On the Fourth of July, the people of Baltimore toppled a Christopher Columbus statue, tossing it into the Inner Harbor with a triumphant splash. To that, we say good riddance and congratulations to Columbus for discovering the bottom of the Harbor!
Upon review of the University of Maryland, Baltimore County’s involvement in this new age Civil Rights movement, we have seen that, while UMBC has generally been quick to make changes to our campus life when it comes to racism and hate speech, a UMBC-managed building in the heart of the Inner Harbor shares the name of a racist, xenophobic figure. It’s called the Columbus Center.
The Columbus Center holds the Institute of Marine and Environmental Technology, a research facility that is “managed and operated by UMBC,” according to their website. Towson University’s Center for STEM Excellence, which teaches science education, is also located in the Columbus Center.
The Center champions exploration and collaboration. However, it is antiquated and ridiculous to state that any of Christopher Columbus’ heinous acts of violence, rape and human trafficking of indigenous people and Black people align with UMBC’s mission of innovation.
Though it is not on UMBC’s main campus, the prominence of the building on the Baltimore skyline is a blemish on UMBC’s equity-focused vision, which aims to “advance knowledge, economic prosperity, and social justice by welcoming and inspiring inquisitive minds from all backgrounds.” So, we wonder: Why hasn’t UMBC realized the implications of the name of this massive building before now?
There are plenty of incredible researchers or scientists that UMBC could choose as a replacement. We suggest choosing a name from one of the many distinguished and successful researchers who have graced the UMBC community.
Another option is Senator Barbara Mikulski, who was instrumental in gaining the funding for the building. Or perhaps Valerie Thomas, the retired associate chief of the Space Science Data Operations Office at NASA who has served as an associate at the UMBC Center for Multicore Hybrid Productivity Research, earned countless awards for her excellence and graduated from Morgan State University, an HBCU in Baltimore.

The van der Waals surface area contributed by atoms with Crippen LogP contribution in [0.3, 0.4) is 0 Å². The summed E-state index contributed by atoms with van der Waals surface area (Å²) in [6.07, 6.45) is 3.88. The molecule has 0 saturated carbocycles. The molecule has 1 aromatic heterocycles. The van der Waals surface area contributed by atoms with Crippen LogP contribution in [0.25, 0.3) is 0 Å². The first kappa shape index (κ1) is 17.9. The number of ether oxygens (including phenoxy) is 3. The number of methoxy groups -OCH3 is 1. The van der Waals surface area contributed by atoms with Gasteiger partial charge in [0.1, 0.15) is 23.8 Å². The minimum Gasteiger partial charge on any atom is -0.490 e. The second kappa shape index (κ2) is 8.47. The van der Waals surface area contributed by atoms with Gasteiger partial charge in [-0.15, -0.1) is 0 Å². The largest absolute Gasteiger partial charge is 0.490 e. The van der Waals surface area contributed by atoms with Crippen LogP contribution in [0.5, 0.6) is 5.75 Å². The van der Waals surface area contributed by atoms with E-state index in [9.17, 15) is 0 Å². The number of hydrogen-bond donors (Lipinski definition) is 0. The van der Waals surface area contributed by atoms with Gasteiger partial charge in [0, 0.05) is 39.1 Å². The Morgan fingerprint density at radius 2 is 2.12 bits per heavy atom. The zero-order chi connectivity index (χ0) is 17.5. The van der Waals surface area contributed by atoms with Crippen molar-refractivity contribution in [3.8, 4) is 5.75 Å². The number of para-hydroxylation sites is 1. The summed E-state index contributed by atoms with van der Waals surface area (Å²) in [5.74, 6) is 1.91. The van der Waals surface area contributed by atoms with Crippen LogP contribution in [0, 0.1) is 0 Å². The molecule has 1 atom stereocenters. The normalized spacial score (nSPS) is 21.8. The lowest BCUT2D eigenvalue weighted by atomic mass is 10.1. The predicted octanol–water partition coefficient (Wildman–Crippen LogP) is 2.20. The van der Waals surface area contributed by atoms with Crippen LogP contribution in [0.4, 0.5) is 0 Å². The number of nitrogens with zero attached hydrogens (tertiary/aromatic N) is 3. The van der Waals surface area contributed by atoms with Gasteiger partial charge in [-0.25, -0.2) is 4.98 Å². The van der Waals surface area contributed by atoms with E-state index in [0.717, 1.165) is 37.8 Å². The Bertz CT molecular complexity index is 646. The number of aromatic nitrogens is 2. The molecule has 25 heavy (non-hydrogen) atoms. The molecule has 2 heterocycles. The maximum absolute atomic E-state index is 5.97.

Those are simply suggestions, but opening up the discussion to students of the University System of Maryland is crucial. Whether discourse or competition is in order, that is up to the USM.
On IMET’s website, there is a letter asking people to share ideas so that “IMET can be more engaged and effective on social justice issues in the coming months and years.” UMBC has a note on their website homepage stating “To our Black students, faculty, and staff, We see you. Your life matters. We’re taking action.”
If UMBC truly considers itself an ally to the Black community and to indigenous people, then it is necessary to rename a building that commemorates the deplorable actions of a slave trader — otherwise, their words become a hollow, inconsistent statement that fails to actually create change.
We look forward to seeing definitive action from UMBC. By reflecting on the people we give monuments to, the changes that we make will only make our university stronger and our mission statement more meaningful.
Edit: The Columbus Center is managed and operated by UMBC, not owned by UMBC.